• August 30, 2016
August 30, 2016, 3:35:19 am *
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Author Topic: Student with disability question  (Read 1394 times)
Old Narnian and
Distinguished Senior Member
Posts: 1,709

« Reply #15 on: Yesterday at 08:44:33 am »

I can't speak to the group work problem, but a few years ago I had a student in a lab with one of these devices. I'd put it on before I started talking, and give it back at the end of the lab. I pretty much forgot about it and otherwise I didn't have to change anything about my delivery. So as far as the device itself goes, it's pretty innocuous.

(This one was on a lanyard, so you just put it on like a coach's whistle or stopwatch.)

It takes so little to be above average.
Distinguished Senior Member
Posts: 4,861

« Reply #16 on: Yesterday at 10:15:12 am »

The requested accommodation seems perfectly reasonable to me. The annoyances are annoyances, nothing more. If you have several of these devices, great. If not, no big deal. When a student asks a question, repeat the question yourself, with your device active. Then answer it. It's not hard, not very time-consuming, and a good exercise--plus, it helps the other students too because often student questions are kind of garbled, miss the mark but are in the vicinity of something interesting, or gasp hard to hear.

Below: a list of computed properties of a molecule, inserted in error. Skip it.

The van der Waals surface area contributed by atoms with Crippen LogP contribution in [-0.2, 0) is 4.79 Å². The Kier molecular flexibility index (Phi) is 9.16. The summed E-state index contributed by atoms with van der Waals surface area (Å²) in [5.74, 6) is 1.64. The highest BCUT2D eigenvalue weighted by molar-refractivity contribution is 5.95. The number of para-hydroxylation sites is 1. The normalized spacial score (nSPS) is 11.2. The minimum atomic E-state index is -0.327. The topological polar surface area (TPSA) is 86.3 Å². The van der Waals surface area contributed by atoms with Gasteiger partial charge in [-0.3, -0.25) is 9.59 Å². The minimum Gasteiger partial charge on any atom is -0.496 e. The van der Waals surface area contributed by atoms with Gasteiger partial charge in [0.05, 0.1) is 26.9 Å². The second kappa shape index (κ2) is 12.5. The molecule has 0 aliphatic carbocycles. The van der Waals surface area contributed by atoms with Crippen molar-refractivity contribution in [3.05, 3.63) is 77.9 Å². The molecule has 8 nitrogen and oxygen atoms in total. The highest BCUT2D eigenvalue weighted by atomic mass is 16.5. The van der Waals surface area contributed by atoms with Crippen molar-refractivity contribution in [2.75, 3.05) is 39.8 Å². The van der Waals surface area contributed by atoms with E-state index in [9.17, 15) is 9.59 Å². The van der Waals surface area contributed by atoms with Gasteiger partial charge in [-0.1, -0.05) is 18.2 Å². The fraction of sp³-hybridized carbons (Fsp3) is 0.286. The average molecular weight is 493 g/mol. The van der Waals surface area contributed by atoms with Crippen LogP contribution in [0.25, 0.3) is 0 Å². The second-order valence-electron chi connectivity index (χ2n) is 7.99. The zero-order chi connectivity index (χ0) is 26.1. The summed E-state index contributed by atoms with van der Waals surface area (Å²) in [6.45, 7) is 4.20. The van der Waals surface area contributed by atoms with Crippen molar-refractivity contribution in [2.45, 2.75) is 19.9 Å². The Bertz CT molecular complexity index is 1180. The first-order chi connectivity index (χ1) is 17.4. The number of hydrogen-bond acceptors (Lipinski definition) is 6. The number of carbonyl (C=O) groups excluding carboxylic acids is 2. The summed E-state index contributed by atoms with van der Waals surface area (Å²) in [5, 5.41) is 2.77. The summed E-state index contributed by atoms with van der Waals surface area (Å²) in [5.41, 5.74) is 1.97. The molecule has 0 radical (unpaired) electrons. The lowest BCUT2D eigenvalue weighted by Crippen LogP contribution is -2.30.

Senior member
Posts: 267

« Reply #17 on: Yesterday at 10:29:56 am »

I have a severely hearing impaired son, who is just entering high school. He has used an FM system in school since he was 5. You have no idea how critical these devices can be, especialy in a noisy room (which includes rooms with air conditioning or ventilation systems that give off a steady hum). The FM system ensures that the speaker's voice is amplified above the background noise. The advice to either get several devices or to repeat the question is good advice. You should also do a few other things - make sure you write down assignments on the board or on your LMS. Don't just give important assignment information orally.  If the room is noisy because of chairs scraping on bare floors (this tends to be more of a problem in K12 than universities) you can have building services put tennis balls on the ends of the chairs. Make sure the student is sitting where he or she can see visuals easily.  Consider following up with the student to make sure that any important information that was given orally was understood. Also, some hearing impaired kids can have garbled speech, appear to mumble, or mispronounce words. Keep that in mind when interacting with the student and be sympathetic.
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